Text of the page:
Data from: Effects of warming on predator–prey interactions – a resource-based approach and a theoretical synthesis
Uszko, Wojciech; Diehl, Sebastian; Englund, Göran; Amarasekare, Priyanga (2018), Data from: Effects of warming on predator–prey interactions – a resource-based approach and a theoretical synthesis, Dryad, Dataset, https://doi.org/10.5061/dryad.kb00n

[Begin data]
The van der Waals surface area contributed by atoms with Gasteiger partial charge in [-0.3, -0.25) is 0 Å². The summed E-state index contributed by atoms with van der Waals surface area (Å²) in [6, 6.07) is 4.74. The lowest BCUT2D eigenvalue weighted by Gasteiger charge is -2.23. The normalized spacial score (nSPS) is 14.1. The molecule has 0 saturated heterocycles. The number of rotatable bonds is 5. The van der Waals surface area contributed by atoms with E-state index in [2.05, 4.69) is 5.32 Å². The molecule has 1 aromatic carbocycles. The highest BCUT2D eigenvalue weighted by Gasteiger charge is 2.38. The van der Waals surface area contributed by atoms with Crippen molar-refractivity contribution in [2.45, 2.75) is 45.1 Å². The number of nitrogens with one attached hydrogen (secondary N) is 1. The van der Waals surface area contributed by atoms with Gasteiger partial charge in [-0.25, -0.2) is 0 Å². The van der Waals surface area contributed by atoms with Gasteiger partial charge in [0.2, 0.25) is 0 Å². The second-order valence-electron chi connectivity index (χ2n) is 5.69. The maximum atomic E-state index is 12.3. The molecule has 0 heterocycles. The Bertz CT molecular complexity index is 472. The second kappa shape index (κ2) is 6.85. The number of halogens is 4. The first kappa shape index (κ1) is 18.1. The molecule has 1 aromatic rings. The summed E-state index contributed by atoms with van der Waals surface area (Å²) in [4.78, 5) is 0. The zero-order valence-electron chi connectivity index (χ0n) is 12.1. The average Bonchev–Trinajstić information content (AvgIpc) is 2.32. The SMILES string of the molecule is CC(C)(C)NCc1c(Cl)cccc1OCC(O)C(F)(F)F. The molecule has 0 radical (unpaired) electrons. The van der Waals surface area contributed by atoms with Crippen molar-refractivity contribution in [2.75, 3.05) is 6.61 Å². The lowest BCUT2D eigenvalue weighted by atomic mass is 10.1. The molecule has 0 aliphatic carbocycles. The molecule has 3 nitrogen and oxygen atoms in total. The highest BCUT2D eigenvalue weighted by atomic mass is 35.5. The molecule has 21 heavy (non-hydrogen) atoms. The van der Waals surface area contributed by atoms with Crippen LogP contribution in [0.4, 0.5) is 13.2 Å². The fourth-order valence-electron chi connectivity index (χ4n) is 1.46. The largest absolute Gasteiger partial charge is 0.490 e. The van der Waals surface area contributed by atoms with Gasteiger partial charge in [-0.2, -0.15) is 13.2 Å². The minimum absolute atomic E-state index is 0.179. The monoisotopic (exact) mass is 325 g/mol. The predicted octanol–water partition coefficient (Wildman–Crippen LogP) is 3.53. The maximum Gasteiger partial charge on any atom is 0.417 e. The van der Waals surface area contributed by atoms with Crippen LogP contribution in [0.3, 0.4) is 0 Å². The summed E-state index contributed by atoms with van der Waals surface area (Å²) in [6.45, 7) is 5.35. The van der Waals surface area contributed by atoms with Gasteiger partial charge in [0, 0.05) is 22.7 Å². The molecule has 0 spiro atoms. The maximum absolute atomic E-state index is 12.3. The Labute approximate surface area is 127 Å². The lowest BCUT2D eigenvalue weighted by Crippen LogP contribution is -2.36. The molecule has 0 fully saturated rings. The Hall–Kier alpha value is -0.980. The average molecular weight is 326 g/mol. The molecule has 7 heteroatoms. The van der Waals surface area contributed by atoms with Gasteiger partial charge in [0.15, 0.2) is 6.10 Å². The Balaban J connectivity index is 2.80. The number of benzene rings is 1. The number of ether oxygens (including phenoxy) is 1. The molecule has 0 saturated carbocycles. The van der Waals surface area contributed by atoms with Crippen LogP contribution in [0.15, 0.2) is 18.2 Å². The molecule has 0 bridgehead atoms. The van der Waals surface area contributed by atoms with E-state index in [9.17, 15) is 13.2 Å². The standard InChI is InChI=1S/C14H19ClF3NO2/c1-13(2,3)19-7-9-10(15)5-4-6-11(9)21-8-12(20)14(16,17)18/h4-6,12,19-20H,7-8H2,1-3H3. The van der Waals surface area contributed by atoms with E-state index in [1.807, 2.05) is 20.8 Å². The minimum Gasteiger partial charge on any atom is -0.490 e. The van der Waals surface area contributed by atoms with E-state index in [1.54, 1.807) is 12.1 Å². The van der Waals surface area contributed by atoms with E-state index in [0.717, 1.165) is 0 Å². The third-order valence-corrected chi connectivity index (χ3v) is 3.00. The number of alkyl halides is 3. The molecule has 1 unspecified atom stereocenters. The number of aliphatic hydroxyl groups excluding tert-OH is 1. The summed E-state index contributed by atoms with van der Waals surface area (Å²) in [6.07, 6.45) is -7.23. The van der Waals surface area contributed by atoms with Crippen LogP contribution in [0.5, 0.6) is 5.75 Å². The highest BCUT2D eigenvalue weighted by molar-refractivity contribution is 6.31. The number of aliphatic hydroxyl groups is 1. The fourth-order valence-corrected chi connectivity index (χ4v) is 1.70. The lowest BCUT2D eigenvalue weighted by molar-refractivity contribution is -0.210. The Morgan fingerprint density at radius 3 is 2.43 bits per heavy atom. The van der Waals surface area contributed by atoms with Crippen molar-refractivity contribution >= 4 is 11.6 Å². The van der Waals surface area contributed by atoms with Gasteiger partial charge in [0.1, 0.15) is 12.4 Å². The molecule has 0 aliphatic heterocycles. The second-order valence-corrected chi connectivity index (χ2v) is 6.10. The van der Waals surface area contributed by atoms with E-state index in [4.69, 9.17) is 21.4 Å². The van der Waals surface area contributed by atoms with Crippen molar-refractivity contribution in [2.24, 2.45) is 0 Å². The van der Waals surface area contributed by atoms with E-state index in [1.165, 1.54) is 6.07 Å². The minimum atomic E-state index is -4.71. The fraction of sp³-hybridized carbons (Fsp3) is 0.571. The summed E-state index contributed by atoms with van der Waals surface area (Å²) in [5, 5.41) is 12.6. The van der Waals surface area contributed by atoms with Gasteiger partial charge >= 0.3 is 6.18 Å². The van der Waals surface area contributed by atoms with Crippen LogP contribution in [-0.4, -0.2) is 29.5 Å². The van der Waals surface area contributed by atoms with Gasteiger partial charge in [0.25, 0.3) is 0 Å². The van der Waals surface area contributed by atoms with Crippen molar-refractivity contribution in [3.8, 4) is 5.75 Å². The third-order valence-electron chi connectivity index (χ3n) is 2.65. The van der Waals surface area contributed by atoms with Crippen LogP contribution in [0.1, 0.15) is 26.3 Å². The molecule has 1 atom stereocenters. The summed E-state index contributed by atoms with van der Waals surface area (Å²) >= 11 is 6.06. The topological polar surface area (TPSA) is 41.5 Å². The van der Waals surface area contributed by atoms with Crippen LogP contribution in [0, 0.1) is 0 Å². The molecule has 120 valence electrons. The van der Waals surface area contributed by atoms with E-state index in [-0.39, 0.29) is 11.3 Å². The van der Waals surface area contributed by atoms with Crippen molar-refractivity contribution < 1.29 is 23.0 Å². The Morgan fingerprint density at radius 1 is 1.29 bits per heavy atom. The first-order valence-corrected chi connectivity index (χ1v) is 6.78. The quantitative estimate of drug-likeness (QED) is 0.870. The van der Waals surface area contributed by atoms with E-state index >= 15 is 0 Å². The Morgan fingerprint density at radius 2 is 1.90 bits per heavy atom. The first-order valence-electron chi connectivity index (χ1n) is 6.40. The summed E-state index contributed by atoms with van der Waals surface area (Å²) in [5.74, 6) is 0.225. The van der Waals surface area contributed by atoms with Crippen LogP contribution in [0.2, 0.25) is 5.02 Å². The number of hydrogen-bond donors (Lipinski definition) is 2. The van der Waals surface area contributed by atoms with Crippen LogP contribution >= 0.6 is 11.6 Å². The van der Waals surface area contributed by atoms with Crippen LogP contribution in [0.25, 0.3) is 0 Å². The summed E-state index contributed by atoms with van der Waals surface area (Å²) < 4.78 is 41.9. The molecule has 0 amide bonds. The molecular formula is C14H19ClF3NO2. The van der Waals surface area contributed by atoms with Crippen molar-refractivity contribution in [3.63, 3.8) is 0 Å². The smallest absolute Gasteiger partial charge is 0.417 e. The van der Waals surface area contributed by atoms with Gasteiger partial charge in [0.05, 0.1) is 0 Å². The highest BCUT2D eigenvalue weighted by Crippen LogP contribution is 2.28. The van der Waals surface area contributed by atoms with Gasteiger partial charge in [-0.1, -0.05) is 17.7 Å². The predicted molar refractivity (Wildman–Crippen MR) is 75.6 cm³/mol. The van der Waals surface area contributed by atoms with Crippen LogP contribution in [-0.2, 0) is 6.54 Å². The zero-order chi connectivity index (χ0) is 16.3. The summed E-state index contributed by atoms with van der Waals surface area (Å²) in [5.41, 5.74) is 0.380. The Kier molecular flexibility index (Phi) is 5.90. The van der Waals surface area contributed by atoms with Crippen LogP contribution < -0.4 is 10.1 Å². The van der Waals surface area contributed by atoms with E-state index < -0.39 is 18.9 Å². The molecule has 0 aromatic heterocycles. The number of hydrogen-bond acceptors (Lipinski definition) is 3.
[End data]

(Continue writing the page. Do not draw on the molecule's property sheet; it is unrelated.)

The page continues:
We theoretically explore consequences of warming for predator-prey dynamics, broadening previous approaches in three ways: we include beyond-optimal temperatures, predators may have a type III functional response, and prey carrying capacity depends on explicitly modeled resources. Several robust patterns arise. The relationship between prey carrying capacity and temperature can range from near-independence to monotonically declining/increasing to hump-shaped. Predators persist in a U-shaped region in resource supply (=enrichment)-temperature space. Type II responses yield stable persistence in a U-shaped band inside this region, giving way to limit cycles with enrichment at all temperatures. In contrast, type III responses convey stability at intermediate temperatures and confine cycles to low and high temperatures. Warming-induced state shifts can be predicted from system trajectories crossing stability and persistence boundaries in enrichment-temperature space. Results of earlier studies with more restricted assumptions map onto this graph as special cases. Our approach thus provides a unifying framework for understanding warming effects on trophic dynamics.